Stretchy, durable mountaineering trousers
Something light and thin
Soft shell jacket
Light technical jacket ideally with hood
Lightweight and thin down jacket
Thick and built for the cold
Thinner to be used for mid mountain conditions and glacial walking
Hiking shoes / trainers
Good to have for approaches to the mountain huts.
Good to have for approaches to the mountain huts especially in warmer temperatures
Don't forget to pack spare batteries. They're essential
Sleeping bag silk liner
You don’t need a sleeping bag itself, as blankets are provided in the huts
Highly recommended for the mountain huts
First aid kit
Blister kit, paracetamol, etc
To protect your trousers from crampons and to keep any snow out if it's deep
Cash / credit card
For extra costs such as drinks and snacks
ID and documents
Passport / Drivers license, Visa, Insurance, Yellow Fever Card (if applicable)
"It is quite possibly the best most rewarding week I’ve ever had pursuing my passions."
“The summit was like a dream. It was so overwhelming I began to cry with joy for making it to this magical world at the top of Europe.”
"I’d recommend Adventure Base 100%. I want to be an Adventure Base guide!"
YOUR ADVENTURE PACKAGE
On arrival day you meet with your guides and fellow climbers at the accommodation for a welcome briefing in the evening. Here you will have an opportunity to ask any last minute questions as well as share your pre-trip excitement with your group.
- Climb Monte Rosa (4634m) as well as some other 4000m peaks
- All accommodation and guiding during the trip
- 3 nights accommodation in mountain huts with half-board included
- 4 nights accommodation in Zermatt on a twin share basis
- Hand-picked Adventure Base mountain guides
- All of your guide’s expenses
What's not Included?
- Transport to/from Zermatt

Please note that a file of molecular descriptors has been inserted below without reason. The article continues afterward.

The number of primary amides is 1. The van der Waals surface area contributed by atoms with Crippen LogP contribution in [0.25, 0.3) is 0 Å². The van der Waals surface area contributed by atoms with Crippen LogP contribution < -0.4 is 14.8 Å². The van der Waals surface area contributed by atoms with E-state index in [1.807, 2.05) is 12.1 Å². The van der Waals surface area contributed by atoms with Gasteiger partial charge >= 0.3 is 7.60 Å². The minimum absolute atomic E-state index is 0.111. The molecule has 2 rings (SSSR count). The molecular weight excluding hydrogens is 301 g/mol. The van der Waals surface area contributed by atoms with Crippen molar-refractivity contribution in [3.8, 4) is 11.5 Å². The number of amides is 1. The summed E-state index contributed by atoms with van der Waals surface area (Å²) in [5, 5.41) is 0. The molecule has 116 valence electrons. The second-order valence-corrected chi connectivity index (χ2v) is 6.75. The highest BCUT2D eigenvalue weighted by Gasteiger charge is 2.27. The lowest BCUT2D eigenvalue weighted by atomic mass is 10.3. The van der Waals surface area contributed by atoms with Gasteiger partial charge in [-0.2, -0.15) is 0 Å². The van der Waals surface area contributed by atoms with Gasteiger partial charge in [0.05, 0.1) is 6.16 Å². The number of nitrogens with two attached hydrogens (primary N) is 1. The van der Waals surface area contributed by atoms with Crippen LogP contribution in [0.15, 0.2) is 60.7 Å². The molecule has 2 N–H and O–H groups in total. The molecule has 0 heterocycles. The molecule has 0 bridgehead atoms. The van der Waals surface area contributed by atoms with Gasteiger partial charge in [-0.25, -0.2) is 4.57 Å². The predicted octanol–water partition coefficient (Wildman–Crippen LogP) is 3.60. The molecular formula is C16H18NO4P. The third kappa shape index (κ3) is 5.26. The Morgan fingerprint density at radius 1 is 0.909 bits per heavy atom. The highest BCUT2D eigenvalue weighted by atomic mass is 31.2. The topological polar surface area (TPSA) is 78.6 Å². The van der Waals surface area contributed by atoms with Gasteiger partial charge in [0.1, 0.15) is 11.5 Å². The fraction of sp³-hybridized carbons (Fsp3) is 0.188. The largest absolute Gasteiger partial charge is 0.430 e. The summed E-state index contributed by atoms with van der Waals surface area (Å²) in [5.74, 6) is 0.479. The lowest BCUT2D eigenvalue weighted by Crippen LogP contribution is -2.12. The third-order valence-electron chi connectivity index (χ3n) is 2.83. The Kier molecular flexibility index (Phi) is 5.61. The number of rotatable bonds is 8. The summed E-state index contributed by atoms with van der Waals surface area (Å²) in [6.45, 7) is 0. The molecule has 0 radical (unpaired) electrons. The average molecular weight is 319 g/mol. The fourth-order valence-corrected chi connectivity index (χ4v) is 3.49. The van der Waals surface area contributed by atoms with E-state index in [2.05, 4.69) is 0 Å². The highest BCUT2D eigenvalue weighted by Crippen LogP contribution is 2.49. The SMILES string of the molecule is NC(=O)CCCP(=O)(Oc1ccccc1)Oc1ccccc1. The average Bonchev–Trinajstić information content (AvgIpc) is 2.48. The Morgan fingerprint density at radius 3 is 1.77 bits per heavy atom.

- Equipment rental
- Travel insurance
- Lunch when in the huts
- Evening meals when in Zermatt
- Uplifts according to itinerary
This trip is running on the following dates
OUR ZERMATT ACCOMMODATION
When not climbing the mountain we know the importance of having a comfortable base. That's why we've chosen this mountain lodge with it's super comfortable rooms and warm atmosphere. The perfect spot to rest up in-between your stays in the mountain huts. But don't let that nice linen and chocolate on the bed win your favour just yet. Wait until you've experienced a good old mountain hut with its basic, but charming amenities and friendly hosts. We bet you go home missing the huts more!
We stay in a beautiful 4 star hotel with Matterhorn views and a relaxing spa. We use this as a base to rest and relax in-between your stays in the mountain huts. Rooms are all en suite and on a twin share basis with others on your trip. Single rooms are available for a supplement. Breakfast is included and always plentiful.
Single and double available
Ayas hut and Mote Rosa huts
When climbing the mountain, on some of those bigger days, you will stay in the Ayas hut and Mote Rosa huts.
WHAT TO EXPECT
HERE'S YOUR ITINERARY
On arrival day you meet your guides and fellow climbers at the accommodation for a welcome briefing in the evening. We'll also cover your equipment and the current weather and mountain conditions.
We meet in the evening at the accommodation to go through the plan for the week as well as the current weather and mountain conditions. You will meet with your fellow climbers and your guides so you can ask any questions and will have a chance to go through your kit.
Training and acclimatisation
First training and acclimatisation day. We take the Gornegrat railway from Zermatt and head towards our first peak, Riffelhorn (2928m). We climb the east ridge whilst practicing rope skills, climbing and scrambling techniques. This is a great preparation for some of the technical sections on the Dufourspitze later in the week. We return to our hotel in Zermatt for the night.